In the gardening world, bolting refers to when the plant (usually vegetables and herbs) puts all its energy into flower and seed based growth instead of the expected leaf growth.
Plants are for the most part triggered into bolting because of hot weather. Once temperatures get to a point where the plant will have difficulty surviving it will stop leaf growth and try to produce flowers and seeds as quickly as possible. It’s easy to tell when a plant has bolted, because it will send out long shoots topped by flowers that will eventually contain seeds.
Some plants that are known for bolting are basil, broccoli, cabbage, cilantro, lettuce and spinach.
Once a plant has fully bolted, the plant is normally inedible. The plant’s entire energy reserve is focused on producing the seeds, so the rest of the plant tends to become tough and woody as well as tasteless or even bitter.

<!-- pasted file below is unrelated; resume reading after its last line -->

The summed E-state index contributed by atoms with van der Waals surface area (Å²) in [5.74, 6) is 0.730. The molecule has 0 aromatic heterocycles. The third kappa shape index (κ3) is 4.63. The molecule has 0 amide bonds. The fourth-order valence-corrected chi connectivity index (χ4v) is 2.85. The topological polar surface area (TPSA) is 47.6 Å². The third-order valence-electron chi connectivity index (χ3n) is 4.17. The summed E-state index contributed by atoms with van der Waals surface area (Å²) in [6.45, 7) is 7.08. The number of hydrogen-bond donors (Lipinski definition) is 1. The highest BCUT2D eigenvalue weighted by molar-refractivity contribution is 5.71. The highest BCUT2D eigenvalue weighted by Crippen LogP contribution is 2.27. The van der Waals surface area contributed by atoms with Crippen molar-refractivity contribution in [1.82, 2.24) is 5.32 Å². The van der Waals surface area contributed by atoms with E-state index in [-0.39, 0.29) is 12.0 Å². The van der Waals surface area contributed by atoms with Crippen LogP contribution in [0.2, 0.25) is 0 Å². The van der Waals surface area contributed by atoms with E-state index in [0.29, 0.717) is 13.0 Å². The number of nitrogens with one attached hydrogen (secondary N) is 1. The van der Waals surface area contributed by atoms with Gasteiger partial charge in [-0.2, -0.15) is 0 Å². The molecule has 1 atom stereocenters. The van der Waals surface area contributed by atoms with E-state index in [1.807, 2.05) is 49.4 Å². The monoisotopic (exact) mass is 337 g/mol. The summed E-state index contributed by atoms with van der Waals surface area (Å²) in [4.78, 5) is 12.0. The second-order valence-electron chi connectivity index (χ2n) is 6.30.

Bolting can be prevented by either planting the plant early in the spring so that it grows during the late spring or plant late in the summer so that it grows during early fall. You can also add mulch and ground cover to the ground, as well as watering regularly in order to keep the soil temperature down. As well, some strains can tolerate heat better than others, making them more bolt resistant.